While thousands of people poured into the mountains to enjoy the three-day weekend, federal employees hustled around the forests, trying to keep visitors safe, protect special areas and prevent wildfires.
It’s not an easy job. Like many public lands, national forests in New Mexico and across the country have experienced a jump in visitors in recent years.
Fire Protection Officer Ron Gallegos has worked full-time for the U.S Forest Service for 37 years. Just shy of 60 years old, he grew up spending time in the area where he now works, the Jemez District of the Santa Fe National Forest, and fishing the Rio Cebolla.
“In the ‘60s, 70s, you’d be lucky to see one other person out here. Today, every year, the numbers increase more and more,” he says. “It used to be such a pristine area.”
The overuse and abuse of the forest, he says, “is just so heartbreaking to see.”
In addition, the Jemez Mountains have been especially vulnerable to wildfires in the past two decades—and it’s easy for campfires to burn out of control.
Over Memorial Day weekend, Gallegos and Zsuzsanna Gooris, a fire prevention tech and wildland firefighter, patrolled the district, looking for abandoned campfires. Along the way, they also came across unsafe or illegal off-road vehicle use, belligerent visitors, people driving in off-limits areas or camped where they shouldn’t be and even people shooting guns too close to camp sites.
Currently, there are four fire protection officers for the nearly 240,000-acre Jemez district. For the three-day weekend, two law enforcement officers and an extra fire crew from the Grand Canyon joined them.
They all have their hands full.
A day in the life
Gallegos and Gooris begin Sunday by turning down Forest Road 376, a popular recreation area. To keep people from dumping their trash in the forest, the district set up two large dumpsters at the intersection of NM Highway 126 and Forest Road 376. But by Sunday morning, the dumpsters are already overflowing. “We still have two more days to go,” Gallegos says.
Trucks and cars barrel down the gravel road, kicking up plumes of dust and making it nearly impossible to see oncoming traffic. More than once, we pull to the side of the road while five, six, seven trucks stream past. Gallegos estimates that over the three-day weekend, about 2,000 people will visit the Jemez.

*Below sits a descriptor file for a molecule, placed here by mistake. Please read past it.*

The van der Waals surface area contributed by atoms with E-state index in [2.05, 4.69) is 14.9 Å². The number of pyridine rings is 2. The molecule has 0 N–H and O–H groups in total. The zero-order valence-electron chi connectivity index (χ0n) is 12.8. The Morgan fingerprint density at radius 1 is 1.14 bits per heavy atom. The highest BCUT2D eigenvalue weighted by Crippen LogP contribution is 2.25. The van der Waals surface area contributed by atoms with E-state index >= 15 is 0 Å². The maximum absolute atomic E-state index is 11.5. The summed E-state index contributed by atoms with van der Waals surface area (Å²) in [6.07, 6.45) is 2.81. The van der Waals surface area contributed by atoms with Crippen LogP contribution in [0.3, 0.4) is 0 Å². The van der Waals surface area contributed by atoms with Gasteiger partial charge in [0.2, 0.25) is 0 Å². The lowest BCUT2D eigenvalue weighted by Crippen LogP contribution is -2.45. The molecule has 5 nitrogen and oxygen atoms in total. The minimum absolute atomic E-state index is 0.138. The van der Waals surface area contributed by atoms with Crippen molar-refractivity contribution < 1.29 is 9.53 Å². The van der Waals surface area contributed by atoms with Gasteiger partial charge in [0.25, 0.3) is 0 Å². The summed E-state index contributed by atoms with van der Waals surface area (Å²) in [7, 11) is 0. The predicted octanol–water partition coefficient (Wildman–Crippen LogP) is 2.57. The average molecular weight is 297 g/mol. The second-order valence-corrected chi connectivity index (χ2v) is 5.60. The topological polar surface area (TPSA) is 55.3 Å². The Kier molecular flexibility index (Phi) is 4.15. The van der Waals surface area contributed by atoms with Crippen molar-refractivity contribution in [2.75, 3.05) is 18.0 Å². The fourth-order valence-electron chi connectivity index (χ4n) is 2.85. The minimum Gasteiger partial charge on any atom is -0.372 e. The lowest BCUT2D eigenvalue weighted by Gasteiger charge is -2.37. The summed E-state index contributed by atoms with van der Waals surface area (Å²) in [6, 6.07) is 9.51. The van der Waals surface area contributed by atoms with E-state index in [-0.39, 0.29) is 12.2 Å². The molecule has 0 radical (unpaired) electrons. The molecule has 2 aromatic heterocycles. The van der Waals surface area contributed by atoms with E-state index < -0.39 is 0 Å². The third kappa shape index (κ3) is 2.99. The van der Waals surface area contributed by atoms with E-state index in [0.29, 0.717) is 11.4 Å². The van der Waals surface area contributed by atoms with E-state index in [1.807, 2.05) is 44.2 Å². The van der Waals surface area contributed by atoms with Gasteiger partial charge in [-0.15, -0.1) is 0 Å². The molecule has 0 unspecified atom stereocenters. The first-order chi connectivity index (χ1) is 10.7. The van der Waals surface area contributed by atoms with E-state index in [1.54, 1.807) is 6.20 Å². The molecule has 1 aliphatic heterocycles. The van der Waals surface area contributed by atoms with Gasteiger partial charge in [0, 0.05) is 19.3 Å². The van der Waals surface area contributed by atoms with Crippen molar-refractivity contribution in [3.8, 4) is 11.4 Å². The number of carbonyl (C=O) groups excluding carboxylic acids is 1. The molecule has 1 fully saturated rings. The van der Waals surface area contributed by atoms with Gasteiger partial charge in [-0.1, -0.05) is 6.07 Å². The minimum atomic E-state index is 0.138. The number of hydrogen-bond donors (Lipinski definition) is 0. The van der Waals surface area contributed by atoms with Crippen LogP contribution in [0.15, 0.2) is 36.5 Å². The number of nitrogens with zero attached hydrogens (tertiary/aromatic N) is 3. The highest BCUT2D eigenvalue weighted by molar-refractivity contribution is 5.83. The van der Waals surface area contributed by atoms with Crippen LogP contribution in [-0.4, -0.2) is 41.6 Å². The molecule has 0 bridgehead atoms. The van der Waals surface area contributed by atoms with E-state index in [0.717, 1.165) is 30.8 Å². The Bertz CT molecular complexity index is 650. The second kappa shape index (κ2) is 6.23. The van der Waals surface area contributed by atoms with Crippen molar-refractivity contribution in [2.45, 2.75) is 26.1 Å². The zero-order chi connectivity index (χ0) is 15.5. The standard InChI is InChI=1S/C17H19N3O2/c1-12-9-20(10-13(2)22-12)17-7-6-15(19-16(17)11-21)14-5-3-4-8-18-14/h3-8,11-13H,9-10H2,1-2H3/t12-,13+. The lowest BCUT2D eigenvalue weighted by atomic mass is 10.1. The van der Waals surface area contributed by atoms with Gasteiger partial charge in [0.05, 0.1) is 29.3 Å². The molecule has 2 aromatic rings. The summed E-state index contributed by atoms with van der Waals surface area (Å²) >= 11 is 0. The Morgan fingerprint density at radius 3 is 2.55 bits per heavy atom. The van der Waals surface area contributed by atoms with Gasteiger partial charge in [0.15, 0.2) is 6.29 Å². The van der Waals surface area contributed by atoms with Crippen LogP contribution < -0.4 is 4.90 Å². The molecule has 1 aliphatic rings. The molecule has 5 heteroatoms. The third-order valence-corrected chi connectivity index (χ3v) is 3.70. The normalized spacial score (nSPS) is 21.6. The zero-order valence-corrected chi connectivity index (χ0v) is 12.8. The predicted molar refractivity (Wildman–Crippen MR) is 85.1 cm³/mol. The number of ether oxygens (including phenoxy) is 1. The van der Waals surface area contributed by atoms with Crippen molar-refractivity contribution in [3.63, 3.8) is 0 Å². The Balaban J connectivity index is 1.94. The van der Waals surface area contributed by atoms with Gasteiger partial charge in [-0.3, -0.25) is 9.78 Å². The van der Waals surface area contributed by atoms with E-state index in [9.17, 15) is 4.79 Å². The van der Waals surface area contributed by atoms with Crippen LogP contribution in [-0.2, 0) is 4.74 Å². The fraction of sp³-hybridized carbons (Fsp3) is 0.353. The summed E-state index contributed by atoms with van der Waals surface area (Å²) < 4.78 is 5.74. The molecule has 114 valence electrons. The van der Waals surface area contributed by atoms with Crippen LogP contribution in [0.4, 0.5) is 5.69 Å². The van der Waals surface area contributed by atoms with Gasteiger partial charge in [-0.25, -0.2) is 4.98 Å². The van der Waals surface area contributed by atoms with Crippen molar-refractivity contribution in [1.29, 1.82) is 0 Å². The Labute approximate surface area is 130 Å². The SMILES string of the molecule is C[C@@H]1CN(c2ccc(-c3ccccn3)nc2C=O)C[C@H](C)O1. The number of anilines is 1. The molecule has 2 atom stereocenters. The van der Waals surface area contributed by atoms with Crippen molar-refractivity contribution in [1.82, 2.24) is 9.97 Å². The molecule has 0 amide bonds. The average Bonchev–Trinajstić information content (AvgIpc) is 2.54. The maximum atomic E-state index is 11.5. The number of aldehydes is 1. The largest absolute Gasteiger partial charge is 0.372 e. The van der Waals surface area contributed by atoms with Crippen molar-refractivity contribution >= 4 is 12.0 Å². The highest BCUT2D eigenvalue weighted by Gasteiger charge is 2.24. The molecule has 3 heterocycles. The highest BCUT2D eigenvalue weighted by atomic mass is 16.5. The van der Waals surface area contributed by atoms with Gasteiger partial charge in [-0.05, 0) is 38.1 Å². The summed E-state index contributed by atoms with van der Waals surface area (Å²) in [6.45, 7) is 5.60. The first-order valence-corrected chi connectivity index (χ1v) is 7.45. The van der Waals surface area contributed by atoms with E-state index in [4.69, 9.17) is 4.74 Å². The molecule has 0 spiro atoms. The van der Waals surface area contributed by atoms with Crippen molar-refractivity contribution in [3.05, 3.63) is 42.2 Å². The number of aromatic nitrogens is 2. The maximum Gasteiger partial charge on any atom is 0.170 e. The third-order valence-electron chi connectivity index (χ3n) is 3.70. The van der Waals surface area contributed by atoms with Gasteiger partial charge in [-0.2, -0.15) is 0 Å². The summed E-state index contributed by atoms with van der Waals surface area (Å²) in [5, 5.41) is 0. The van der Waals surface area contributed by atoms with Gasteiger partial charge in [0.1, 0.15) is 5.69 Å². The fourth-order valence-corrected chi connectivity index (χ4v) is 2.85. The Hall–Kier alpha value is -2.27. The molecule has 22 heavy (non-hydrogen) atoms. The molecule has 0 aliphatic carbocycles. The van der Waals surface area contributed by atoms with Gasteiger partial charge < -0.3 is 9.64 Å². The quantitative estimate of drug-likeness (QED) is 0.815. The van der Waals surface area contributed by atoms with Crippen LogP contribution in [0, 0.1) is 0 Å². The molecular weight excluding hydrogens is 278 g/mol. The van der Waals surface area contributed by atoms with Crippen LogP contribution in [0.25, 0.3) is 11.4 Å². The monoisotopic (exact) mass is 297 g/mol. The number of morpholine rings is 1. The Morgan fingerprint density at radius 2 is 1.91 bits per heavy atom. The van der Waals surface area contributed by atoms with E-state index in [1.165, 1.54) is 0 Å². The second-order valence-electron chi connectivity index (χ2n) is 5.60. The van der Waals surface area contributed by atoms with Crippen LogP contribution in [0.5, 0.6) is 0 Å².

It doesn’t take long for Gallegos and Gooris to find an abandoned campfire.
Within minutes of turning south onto 376, Gooris hops out of the truck and examines a smoking fire pit. It’s filled with trash, including aluminum foil, glass and plastic bottles.
“Don’t ever put bottles and plastic in a fire ring,” Gallegos says, wondering why people would sit around a carcinogenic campfire.
Gooris points to a small wet spot in the ash, where it looks like a man probably urinated onto the fire. That’s how the Dome Fire started in 1996—two German tourists thought they’d extinguished their campfire after urinating on it. That abandoned fire ring sparked a wildfire that burned more than 16,000 acres of the Jemez.
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Gallegos cranks up the engine on the 55-gallon tank of water in the back of the truck, aiming the hose at the smoldering mess while Gooris rakes deeper and deeper into it. At a minimum, he says, it takes five to 10 gallons of water to fully extinguish a campfire this size.
The two pull trash from the pit, careful not to rip the bags with broken glass. “People are trashing out our forests quicker than we can clean it up,” Gallegos says. “We’ll have to come back on Monday for the rest of this.”
A father and daughter who had seen smoke earlier have come over to check on the fire ring. The man’s holding a small plastic water bottle. “We want to come back next year, we don’t want it all burned down,” he says. “I’ve got kids, and I want this place to be here for them and their kids.”
From there, Gallegos and Gooris continue south down the forest road, which is packed with campers.
Some of the sites include couples and small families. But there are also large gatherings, with multiple trucks, cars and off-road vehicles parked around clusters of tents. There are jury-rigged outhouses—tarps hung between trees for privacy or small, specially designed tents with open bottoms. Often, Gooris points out, people leave behind their outhouse waste buckets.
RVs and trailers are tucked back in the trees, and it’s hard to imagine how drivers navigated the behemoths down the narrow, newly-blazed roads. One open area resembles a festival more than a weekend camping escape. There are tents and flags, and people have parked their RVs in a tight circle, like a covered wagon caravan.
Driving past one group of visitors, Gallegos spots an unsafe campfire. It lacks a proper stone ring, duff and debris haven’t been cleared away and the logs are too long. He has an easy, patient way about him and speaks calmly with the two young men, one of whom becomes increasingly agitated and defensive, saying that he knows how to build a campfire and repeating “What do you want me to do?”
Gallegos stands his ground, yet manages to defuse the situation. The agitated man eventually apologizes. Later, when driving by again, Gallegos peers out the window and sees they’ve taken his advice to make the campfire safe. He doesn’t have to cite them. And maybe just as importantly, the campers raise their arms and wave as the fire truck passes.
After stopping to extinguish another smoking campfire—this one hasn’t been abandoned completely, but the campers aren’t present—Gooris hears gunshots. Firearms are allowed, but it’s illegal to shoot them within 150 yards of a campsite, road, structure or body of water.